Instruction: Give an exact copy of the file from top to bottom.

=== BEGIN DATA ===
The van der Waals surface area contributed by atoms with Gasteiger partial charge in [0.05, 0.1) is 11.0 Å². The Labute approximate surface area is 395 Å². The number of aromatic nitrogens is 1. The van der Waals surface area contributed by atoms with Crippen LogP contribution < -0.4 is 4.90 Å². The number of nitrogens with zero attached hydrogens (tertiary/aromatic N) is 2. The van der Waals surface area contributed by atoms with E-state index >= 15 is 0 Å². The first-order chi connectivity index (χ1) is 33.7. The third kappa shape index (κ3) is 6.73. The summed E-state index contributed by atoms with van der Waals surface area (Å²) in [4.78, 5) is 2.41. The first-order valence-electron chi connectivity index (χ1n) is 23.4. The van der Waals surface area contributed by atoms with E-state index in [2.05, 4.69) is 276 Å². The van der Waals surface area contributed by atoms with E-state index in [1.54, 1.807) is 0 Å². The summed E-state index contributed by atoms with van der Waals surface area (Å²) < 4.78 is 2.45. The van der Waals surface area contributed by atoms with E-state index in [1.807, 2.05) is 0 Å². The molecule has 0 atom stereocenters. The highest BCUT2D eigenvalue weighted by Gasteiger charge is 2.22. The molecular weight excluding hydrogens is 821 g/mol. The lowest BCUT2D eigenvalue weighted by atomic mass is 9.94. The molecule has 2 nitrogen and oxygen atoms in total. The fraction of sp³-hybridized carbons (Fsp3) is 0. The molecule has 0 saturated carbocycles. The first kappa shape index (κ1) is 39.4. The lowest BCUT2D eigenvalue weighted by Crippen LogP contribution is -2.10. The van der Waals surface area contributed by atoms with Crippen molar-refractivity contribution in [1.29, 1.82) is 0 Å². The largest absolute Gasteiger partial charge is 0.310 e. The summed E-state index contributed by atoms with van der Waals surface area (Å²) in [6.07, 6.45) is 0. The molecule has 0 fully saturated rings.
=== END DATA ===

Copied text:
The van der Waals surface area contributed by atoms with Gasteiger partial charge in [0.05, 0.1) is 11.0 Å². The Labute approximate surface area is 395 Å². The number of aromatic nitrogens is 1. The van der Waals surface area contributed by atoms with Crippen LogP contribution < -0.4 is 4.90 Å². The number of nitrogens with zero attached hydrogens (tertiary/aromatic N) is 2. The van der Waals surface area contributed by atoms with E-state index >= 15 is 0 Å². The first-order chi connectivity index (χ1) is 33.7. The third kappa shape index (κ3) is 6.73. The summed E-state index contributed by atoms with van der Waals surface area (Å²) in [4.78, 5) is 2.41. The first-order valence-electron chi connectivity index (χ1n) is 23.4. The van der Waals surface area contributed by atoms with E-state index in [2.05, 4.69) is 276 Å². The van der Waals surface area contributed by atoms with E-state index in [1.54, 1.807) is 0 Å². The summed E-state index contributed by atoms with van der Waals surface area (Å²) < 4.78 is 2.45. The van der Waals surface area contributed by atoms with E-state index in [1.807, 2.05) is 0 Å². The molecule has 0 atom stereocenters. The highest BCUT2D eigenvalue weighted by Gasteiger charge is 2.22. The molecular weight excluding hydrogens is 821 g/mol. The lowest BCUT2D eigenvalue weighted by atomic mass is 9.94. The molecule has 2 nitrogen and oxygen atoms in total. The fraction of sp³-hybridized carbons (Fsp3) is 0. The molecule has 0 saturated carbocycles. The first kappa shape index (κ1) is 39.4. The lowest BCUT2D eigenvalue weighted by Crippen LogP contribution is -2.10. The van der Waals surface area contributed by atoms with Crippen molar-refractivity contribution in [1.29, 1.82) is 0 Å². The largest absolute Gasteiger partial charge is 0.310 e. The summed E-state index contributed by atoms with van der Waals surface area (Å²) in [6.07, 6.45) is 0. The molecule has 0 fully saturated rings.